United Kingdom: +44 (0)208 088 8978

From JS to F#

Our newest recruit Akash tells us why he made the switch over from JavaScript to F#!

We're hiring Software Developers

Click here to find out more

I, like a lot of newer developers, learnt how to code using Javascript. I loved how quickly I could get a project up and running. However, this often came at a cost of bugs and surprises for the Q.A. team. Since JS has no type safety it's up to us developers to run through the possibilities and ensure weird bugs dont pop up - and thats hard.

What about Typescript?! Even though I got to use the awesome features that JS/TS had to offer it always felt like extra work, like fighting an uphill battle - especially with the any type in play.

The Pit Of Success

How do you win the uphill battle? Flip it on its head and make it hard to do the wrong thing. Thats why I fell in love with F#. It's a functional first language that is type safe and has all the features you love about JS, plus a lot more! The biggest difficulty I had when trying to learn a statically typed langauage was the verbose syntax, having to specify everything, coming from a world where I could just focus on the code. But with F# that isn't the case.

Here's a few direct comparisons:

1. Looping through a list and applying a function


const oneToFive = [1,2,3,4,5]

const double = input => input.map(x => x * 2)

// doubleInput(oneToFive)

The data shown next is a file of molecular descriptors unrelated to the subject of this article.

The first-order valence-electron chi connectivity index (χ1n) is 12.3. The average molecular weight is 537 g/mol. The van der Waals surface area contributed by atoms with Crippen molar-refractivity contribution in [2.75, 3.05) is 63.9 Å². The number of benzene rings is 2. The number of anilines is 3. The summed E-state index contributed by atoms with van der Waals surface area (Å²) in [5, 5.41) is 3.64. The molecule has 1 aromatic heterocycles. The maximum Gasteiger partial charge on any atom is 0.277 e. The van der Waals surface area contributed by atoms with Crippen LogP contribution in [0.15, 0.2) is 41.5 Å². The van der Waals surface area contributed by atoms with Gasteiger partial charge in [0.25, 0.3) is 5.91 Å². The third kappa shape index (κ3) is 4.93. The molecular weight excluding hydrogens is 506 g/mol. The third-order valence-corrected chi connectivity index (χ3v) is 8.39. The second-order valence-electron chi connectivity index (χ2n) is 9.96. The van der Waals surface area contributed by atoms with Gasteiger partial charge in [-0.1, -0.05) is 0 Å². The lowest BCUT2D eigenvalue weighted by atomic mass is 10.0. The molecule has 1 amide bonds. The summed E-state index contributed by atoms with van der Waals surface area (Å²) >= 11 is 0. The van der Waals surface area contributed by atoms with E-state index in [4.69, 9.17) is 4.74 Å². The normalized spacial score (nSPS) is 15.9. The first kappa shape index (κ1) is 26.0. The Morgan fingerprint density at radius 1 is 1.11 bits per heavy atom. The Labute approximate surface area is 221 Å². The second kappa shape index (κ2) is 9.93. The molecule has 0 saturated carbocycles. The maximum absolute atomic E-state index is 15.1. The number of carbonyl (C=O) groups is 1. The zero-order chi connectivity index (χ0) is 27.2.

// [2,4,6,8,10]


let oneToFive = [1..5]

let double input = input |> List.map (fun x -> x * 2) // int list -> int list
// The F# compiler has inferred that input is an int list

oneToFive |> doubleInput
val it : int list = [2; 4; 6; 8; 10]

F# works like maths - if something is on both sides of the = it can often be ommited, giving an even terser syntax

let double = List.map ((*) 2)

2. Updating a field in an object/record


const person1 = { firstName: "Akash", age: 24 }

const updatePerson1 = { ...person1, age: 25 }
// {firstName: "Akash", age: 25}


let person1 = {| FirstName = "Akash"; Age = 24 |} // Anonymous record

let updatePerson1 = {| person1 with Age = 25 |}
// {| FirstName = "Akash"; Age = 25 |}

// Here we define an anonymous type of Person but F# has picked up that both person1 and updatedPerson1 are both of the same type

3. Control Flow - Ternary Operator


const isTrue = true ? 'This is the value' : 'Never gets reached'


let isTrue = if true then "This is the value" else "Never gets reached" // string

4. Control Flow - Conditionals


const findDiscount = customer => {
    if (customer === "Student") {
        return 10
    } else if (customer === "Senior") {
        return 15
    } else if (customer === "VIP") {
        return 35
    } else {
        return 0


let findDiscount customer =
    match customer with
    | "Student" -> 10
    | "Senior" -> 15
    | "VIP" -> 35
    | _ -> 0
    // string -> int

We can take this further in F# and ensure not just any string is passed in using a Choice Type or Discriminated Union

type Customer =
    | Student
    | Senior
    | VIP
    | Guest

let findDiscount customer =
    match customer with
    | Student -> 10
    | Senior -> 15
    | VIP -> 35
    | Guest -> 0
// Customer -> int

Now we have a function that takes a limited range of values and is more accurate to the domain.

From the examples above we can see that F# can be as clean, if not cleaner than JS, with full type safety. This is just a small preview of what F# is capable of, and it was enough for me to start looking into the language and eventually make the switch from JS.